Eddie Holman's Hey There Lonely Girl (which holds at #2) was originally Hey There Lonely Boy by Ruby and the Romantics. Famous for Our Day Will Come, they hit #27 in 1963 with their version. Another of their songs made famous by someone else was Hurting Each Other, which the Carpenters took to #2 in the early 70's (yes, I forgot to write the year down!). Another band that covered Hurting Each Other was Chad Allen and the Expressions, who were a Burton Cummings away from being the Guess Who. They took the song to #19 in Canada in 1966. Soon Chad went off to be a solo act; but when Randy Bachman emerged from his Mormon-conversion-caused retirement from music, Chad joined him in a band called Brave Belt. BB had a smattering of minor hits up north, including the #35 Crazy Arms, Crazy Eyes. Again, Chad found a reason to leave; and with a few new members and a new record label, Brave Belt III, which was to be their last album, became the first lp for Bachman-Turner Overdrive. BTO included a couple of songs familiar to those of us who played the tape outta Greatest Hits; Gimme My Money Please (which hit #70 when re-issued in 1976) and Blue Collar (#68).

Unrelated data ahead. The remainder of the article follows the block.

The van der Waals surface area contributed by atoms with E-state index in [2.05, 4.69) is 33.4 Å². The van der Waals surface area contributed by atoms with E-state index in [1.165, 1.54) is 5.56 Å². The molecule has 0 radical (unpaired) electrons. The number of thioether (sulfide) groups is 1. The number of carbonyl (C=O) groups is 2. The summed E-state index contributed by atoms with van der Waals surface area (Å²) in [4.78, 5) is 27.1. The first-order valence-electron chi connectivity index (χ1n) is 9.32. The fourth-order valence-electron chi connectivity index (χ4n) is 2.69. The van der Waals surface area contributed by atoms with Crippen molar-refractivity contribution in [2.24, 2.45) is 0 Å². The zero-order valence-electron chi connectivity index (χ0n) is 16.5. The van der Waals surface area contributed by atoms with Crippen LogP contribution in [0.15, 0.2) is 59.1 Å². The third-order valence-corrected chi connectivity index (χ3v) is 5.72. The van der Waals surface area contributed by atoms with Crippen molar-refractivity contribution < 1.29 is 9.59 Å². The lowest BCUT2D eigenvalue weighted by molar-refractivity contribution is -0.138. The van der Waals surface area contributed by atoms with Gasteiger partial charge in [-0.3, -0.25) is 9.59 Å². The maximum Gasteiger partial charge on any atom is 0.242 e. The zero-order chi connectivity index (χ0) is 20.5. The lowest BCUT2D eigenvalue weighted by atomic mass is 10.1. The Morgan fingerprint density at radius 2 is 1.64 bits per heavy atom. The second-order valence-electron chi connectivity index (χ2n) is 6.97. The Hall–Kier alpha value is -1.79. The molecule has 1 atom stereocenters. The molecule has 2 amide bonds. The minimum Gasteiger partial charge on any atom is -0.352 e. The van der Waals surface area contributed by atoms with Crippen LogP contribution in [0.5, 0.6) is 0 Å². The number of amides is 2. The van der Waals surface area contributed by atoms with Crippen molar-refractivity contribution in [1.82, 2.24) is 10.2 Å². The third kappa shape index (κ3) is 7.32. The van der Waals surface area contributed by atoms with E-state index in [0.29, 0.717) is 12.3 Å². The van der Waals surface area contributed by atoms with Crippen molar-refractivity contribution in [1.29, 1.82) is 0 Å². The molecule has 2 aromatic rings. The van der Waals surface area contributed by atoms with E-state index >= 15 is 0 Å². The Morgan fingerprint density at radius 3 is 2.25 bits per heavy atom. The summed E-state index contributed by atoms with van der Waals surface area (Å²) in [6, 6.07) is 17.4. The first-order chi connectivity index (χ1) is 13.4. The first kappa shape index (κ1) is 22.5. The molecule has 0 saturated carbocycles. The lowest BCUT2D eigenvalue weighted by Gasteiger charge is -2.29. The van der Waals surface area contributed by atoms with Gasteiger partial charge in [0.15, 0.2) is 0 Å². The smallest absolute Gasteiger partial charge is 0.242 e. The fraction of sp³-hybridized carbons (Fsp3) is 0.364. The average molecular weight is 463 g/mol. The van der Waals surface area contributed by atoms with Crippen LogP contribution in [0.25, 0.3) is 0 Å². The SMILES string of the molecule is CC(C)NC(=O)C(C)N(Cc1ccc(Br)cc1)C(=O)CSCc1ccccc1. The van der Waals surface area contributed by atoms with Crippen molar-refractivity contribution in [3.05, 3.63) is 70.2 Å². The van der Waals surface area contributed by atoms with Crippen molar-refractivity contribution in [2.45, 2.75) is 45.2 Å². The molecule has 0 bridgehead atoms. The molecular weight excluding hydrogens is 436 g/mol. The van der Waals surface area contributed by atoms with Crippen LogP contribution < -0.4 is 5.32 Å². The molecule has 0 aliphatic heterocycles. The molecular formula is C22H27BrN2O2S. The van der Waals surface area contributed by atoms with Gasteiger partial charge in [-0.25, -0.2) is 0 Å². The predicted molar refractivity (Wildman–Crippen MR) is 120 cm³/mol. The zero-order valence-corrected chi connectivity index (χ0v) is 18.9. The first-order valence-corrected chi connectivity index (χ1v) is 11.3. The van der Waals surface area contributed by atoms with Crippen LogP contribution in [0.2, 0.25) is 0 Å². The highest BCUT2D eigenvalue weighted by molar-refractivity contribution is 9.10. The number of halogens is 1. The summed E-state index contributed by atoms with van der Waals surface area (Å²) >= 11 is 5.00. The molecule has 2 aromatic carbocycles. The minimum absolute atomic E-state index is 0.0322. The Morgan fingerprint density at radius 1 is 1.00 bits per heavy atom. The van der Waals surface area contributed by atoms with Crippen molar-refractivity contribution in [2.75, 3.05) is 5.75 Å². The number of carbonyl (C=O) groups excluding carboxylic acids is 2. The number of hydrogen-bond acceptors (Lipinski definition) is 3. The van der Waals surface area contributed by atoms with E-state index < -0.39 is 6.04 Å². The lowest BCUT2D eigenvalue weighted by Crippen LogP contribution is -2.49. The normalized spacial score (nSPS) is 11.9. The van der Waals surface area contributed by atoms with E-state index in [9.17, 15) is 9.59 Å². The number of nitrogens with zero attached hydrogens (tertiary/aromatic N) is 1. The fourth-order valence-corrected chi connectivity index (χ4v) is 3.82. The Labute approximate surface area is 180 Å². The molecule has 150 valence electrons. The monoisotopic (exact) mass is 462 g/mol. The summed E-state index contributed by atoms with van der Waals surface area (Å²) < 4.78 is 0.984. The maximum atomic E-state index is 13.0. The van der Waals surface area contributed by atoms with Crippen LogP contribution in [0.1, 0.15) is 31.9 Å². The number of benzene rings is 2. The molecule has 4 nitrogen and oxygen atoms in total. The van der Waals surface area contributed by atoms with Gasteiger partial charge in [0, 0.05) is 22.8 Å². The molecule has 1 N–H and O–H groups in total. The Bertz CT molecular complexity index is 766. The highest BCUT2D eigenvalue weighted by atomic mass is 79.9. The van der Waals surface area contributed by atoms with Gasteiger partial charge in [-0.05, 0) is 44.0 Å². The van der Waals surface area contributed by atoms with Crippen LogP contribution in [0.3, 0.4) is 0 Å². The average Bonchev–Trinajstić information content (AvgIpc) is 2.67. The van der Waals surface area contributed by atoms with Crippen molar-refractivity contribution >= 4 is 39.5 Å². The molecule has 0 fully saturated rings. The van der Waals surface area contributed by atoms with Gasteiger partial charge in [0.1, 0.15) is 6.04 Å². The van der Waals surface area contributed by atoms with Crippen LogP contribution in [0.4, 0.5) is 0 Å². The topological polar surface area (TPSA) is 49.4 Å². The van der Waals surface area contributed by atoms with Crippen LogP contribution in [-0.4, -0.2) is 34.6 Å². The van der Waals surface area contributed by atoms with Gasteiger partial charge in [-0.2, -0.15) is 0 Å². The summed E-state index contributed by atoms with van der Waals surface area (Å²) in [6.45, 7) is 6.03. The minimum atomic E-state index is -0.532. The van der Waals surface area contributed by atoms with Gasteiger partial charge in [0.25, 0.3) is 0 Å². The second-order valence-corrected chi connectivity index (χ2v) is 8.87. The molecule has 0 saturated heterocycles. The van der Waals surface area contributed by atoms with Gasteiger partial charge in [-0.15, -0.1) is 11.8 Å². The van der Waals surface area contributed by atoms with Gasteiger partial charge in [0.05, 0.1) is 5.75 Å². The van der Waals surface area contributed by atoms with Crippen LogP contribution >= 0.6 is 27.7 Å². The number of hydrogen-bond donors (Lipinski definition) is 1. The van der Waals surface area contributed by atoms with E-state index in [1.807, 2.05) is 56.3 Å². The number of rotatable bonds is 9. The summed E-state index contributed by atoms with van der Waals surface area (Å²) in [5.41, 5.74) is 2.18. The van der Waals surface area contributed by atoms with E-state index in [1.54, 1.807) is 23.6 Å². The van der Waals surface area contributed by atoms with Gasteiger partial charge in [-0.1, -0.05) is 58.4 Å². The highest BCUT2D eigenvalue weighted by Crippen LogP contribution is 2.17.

Finally, we have a returning champ at #1- that's right, a second straight week at #1 for Simon and Garfunkel and Bridge Over Troubled Water!!
Das is all!! see you tomorrow for the seventies countdown!